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Auto Switch Over To Shore Power

ac DPDT

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#1 PinkFloydBham

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Posted 28 May 2019 - 01:31 PM

Hi, I am new to this forum. I just picked up a 2019 ID and am upgrading the electrical system. I am installing a Tesla 5.3 Kw battery supplied by 4, 160 watt panels. I am making up cables to connect the components as I speak. I am relatively new to this and have a question to anybody who has gotten involved in alternate power supplies for these little domiciles. I intend to be capable of running off grid for  more remote adventures but I want to be able to take of advantage of shore power when available to run the ac during hot weather (sans generator). 

I want to have my electrical system automatically switch from the self powered solar system to shore power when I plug into a public 30 amp source like a camp ground or my house. It was suggested that I use an AC DPDT electromagnetic relay. It switches magnetically from the solar to shore power when ever the circuit is energized by plugging in to the grid.

Does anybody out there have any experience with these relays? any comments as to feasibility would be appreciated.

 

I thought the use of an automatic transfer switch was going to be helpful but it is not action I need since it senses the state of charge and switches over to public power when the solar is low. I attached a screen shot of a dpdt relay but I need 120 volt rather that the 12v dc shown.

Thanks,

Pink Floyd

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#2 PinkFloydBham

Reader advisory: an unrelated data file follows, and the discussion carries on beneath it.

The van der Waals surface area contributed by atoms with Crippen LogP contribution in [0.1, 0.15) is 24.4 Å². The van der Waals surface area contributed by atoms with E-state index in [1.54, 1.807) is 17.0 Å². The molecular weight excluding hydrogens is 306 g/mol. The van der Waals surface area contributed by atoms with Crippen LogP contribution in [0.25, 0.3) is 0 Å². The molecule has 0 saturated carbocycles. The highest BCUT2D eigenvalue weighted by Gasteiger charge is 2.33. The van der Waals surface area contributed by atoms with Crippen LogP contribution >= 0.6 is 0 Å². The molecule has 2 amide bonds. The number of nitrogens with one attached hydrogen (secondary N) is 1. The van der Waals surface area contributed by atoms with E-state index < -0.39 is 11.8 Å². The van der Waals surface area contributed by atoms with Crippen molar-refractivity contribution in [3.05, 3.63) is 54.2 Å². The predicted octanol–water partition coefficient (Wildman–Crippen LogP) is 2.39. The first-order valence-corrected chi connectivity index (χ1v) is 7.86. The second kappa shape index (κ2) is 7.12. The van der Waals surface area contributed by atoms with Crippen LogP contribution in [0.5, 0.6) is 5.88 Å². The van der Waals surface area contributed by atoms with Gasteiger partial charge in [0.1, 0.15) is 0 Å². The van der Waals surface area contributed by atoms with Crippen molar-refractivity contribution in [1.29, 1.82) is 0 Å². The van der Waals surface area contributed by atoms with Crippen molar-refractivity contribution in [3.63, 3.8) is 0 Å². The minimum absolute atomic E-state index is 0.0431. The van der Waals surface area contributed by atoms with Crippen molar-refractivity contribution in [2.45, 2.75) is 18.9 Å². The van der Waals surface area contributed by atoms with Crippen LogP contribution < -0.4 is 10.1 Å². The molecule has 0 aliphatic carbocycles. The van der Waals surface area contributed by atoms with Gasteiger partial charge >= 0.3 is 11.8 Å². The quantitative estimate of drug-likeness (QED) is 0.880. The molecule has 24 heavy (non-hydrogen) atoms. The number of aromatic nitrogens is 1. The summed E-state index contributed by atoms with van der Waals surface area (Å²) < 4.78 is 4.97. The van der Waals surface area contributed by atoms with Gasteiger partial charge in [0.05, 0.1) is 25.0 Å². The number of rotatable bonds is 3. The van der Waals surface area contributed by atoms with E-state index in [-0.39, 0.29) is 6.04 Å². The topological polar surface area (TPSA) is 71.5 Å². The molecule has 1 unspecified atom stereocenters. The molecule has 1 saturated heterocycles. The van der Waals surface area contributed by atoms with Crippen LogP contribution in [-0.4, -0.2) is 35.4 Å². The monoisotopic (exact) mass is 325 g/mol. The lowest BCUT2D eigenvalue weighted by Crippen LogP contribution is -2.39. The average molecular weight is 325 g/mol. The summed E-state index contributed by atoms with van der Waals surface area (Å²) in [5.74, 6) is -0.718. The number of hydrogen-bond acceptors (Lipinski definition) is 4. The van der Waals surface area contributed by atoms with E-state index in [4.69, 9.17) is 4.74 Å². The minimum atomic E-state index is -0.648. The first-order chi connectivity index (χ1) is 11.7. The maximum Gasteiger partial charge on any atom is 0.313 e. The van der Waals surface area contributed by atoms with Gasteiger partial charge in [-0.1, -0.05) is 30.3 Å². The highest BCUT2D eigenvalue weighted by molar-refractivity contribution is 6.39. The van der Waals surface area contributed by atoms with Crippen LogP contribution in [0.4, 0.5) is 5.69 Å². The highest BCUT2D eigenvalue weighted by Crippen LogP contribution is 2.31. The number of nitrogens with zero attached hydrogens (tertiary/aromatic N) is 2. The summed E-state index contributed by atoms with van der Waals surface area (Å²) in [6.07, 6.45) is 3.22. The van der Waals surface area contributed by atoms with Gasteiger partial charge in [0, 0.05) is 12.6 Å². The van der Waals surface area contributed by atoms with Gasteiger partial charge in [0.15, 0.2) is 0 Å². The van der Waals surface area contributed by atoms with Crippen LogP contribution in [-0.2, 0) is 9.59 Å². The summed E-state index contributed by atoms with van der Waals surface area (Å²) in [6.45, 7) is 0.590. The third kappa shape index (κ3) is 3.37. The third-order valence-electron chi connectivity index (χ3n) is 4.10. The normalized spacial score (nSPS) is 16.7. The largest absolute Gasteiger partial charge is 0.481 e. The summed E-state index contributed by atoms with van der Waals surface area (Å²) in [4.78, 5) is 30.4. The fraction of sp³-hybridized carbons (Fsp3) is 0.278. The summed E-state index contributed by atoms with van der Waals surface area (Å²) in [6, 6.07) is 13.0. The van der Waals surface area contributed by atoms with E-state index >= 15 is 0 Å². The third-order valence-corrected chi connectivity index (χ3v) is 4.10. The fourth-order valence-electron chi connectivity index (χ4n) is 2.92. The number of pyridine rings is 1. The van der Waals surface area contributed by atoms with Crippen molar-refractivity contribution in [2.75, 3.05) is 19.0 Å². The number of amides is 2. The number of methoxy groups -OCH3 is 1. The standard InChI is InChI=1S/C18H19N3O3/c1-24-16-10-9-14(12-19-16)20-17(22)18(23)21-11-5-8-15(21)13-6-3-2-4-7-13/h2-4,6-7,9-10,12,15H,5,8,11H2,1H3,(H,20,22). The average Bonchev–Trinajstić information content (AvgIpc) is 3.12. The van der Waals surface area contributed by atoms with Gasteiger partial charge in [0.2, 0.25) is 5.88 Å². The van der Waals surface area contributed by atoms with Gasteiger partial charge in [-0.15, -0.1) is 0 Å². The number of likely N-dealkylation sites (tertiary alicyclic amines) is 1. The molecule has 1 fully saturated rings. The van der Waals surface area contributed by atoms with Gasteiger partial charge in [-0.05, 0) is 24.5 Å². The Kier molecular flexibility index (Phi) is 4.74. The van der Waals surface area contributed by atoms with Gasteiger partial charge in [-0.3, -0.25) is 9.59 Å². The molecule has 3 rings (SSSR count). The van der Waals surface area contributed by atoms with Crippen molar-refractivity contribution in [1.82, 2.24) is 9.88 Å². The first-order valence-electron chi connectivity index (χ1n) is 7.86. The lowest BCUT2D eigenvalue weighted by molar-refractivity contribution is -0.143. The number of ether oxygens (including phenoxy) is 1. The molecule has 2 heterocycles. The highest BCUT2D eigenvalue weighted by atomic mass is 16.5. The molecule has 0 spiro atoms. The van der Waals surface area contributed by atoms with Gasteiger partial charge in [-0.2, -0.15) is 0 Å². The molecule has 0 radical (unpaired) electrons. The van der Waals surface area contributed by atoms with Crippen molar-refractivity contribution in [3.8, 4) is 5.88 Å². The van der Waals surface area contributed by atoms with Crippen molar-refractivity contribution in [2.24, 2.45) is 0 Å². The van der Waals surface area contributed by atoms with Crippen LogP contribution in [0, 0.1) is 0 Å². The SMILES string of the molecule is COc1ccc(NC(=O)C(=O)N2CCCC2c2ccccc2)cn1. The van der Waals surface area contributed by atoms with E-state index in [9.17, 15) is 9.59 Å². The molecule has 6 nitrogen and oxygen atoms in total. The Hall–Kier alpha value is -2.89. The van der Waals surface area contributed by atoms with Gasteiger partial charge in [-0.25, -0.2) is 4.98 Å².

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Posted 06 June 2019 - 04:11 PM

Problem solved.    -------   FYI.

I bought this relay for $20 + shipping and tax, about $32 total. It has a normally closed set of contacts which I wired my solar/batt circuit to. With a hot wire on one pole and neutral on the other pole the current passes from the inverter through the relay and into the existing panel which has a 120v side, a 12v dc side and a built in charger for an on board 12v FLA. 

I wired the normally open contacts with the 30 amp cord to the shore power and a short pig tail plug for a generator to plug into. When the NO circuit is energized the relay switches the entire circuit (both hot and neutral) so any power surges are not shared with the dormant circuit. No room for human error and the wife and grandkids do not have to remember to turn the knob(s).

I also added a 24v dc to 13.8v dc converter off the battery to run additional exterior lights. I got some exhaust pipe scraps from a muffler shop and split them and opened them out flat like strips and painted them white. Right now they are mounted on the rear glass of the tow vehicle (98 GMC) with 3M VHB.

Two 54 watt LED flood/spots (about $11 each) with a 2$ waterproof push button switch on Amazon. It is like lighting up a landing strip and uses minimal power.



#3 PinkFloydBham